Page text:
At the end of the review, we think we are ready to answer the two most important questions about the Samsung Galaxy Ace 2 I8160. The first one's "Is it worth the asking price?" and it couldn't have been a more resolute "yes".
Indeed, the new Samsung mid-ranger offers so much for its modest price tag that it's hard to resist. A capable processor, a pretty decent screen, good build quality and above average media are things you wouldn't normally expect to find in a single device at this price point.
As we said, the ST-Ericsson chipsets are exactly the news that those after solid smartphone experience on a tight budget wanted to hear. One might argue that if you spend little on your phone you can't be a power user, but the extra core and the relatively new architecture make a huge difference no matter what you use your smartphone for.
This leads us to the second question and the fact we're about to ask it says much about how well Samsung have done with the Ace 2. It would hardly surprise you to hear that the Galaxy Ace 2 is excellent value for money but could it be the best bang for your buck?
At first glance the Sony Xperia U is the logical choice, for its slightly faster CPU and cooler curved design. The compact Sony smartphone will give you more power and character for less.
But before you think that the deal is sealed, you should know that there is a catch. The Xperia U has 6GB of user-accessible storage and there's no way of expanding that. This means that if you like to have your music and videos always at hand you might run into trouble.
The Samsung Galaxy Ace 2 on the other hand offers you a microSD card slot for all the storage you need and a larger screen, which is quite important for gaming and watching videos.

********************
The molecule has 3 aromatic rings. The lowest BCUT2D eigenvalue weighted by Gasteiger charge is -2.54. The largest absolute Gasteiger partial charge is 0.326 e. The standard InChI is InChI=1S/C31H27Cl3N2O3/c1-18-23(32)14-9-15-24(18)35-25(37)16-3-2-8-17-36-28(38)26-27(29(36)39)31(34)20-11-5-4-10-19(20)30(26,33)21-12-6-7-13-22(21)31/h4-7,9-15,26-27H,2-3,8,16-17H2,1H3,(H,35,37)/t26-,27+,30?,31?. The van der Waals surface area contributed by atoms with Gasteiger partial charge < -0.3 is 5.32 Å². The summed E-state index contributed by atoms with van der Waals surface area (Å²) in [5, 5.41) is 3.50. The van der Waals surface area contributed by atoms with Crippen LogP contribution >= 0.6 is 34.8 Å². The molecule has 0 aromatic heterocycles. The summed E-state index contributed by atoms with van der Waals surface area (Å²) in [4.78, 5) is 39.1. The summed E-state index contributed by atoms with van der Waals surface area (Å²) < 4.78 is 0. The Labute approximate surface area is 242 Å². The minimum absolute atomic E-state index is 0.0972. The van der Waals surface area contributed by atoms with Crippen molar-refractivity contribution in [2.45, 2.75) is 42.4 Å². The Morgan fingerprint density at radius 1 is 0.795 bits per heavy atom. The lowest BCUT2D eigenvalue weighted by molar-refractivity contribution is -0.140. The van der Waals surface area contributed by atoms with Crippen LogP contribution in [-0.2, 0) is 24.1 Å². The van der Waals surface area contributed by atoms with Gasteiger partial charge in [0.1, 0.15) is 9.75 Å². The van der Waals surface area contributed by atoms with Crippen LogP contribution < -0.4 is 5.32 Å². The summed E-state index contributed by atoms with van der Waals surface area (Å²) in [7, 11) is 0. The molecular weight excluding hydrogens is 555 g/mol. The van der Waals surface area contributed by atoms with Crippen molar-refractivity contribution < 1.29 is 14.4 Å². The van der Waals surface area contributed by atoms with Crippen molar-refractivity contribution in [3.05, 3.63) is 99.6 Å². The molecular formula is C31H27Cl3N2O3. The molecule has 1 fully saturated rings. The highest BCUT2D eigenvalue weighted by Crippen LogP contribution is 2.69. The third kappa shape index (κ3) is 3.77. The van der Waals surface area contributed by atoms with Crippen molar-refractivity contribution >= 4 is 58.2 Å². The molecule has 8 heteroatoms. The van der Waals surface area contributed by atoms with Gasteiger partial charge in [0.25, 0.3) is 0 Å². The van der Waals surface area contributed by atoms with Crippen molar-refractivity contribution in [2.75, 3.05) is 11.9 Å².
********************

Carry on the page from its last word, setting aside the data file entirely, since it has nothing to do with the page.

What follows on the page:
Overall, if the limited storage is of no consequence we'd go for the Xperia U (which should also get ICS next month). But anyone choosing with the head, not the heart, will probably look at the Galaxy Ace 2.
We shouldn't also forget the Xperia sola, which is Sony's direct competitor of the Galaxy Ace 2. It addresses the limited storage and the smaller screen issues, but doesn't look quite as good as the Xperia U and its highly promoted floating touch feature turned out to be pretty useless in real life. Still the sola costs the same as the Ace 2 and should give it a pretty good run for its money.
Of course there are other options in this price range, but it's hard to see anyone stealing too many customers from those three. The HTC One V, for example, costs just a few bucks more than the Ace 2 and offers superior looks plus Android ICS right out of the box, but it's let down by its chipset. It might seem like a solid option now, but in the long run the Samsung smartphone has it easily beat.
Then there's the LG Optimus L7, which would offer you a much larger 4.3" screen (of the same resolution though) and the ICS experience out of the box, but again fails to come anywhere near the Galaxy Ace 2's performance levels.
If you are willing to look beyond Android for your next smartphone, Samsung can treat you to some Super AMOLED WP goodness with the Omnia W. It was already confirmed that it won't get WP8, but smooth performance and a cooler-looking and consistent (if not nearly as functional) UI on a superior screen has its charm.
Overall, Samsung have a winner in the Galaxy Ace 2. This is a very meaningful upgrade over the original and ticks all the right boxes to get in the running for midranger of the year. Now it's up to Samsung to release the ICS update (and if we dare dream, Jelly Bean after that). Anyway, the moment it gets the Ice Cream Sandwich, there will be just the Xperia duo between it and its goal.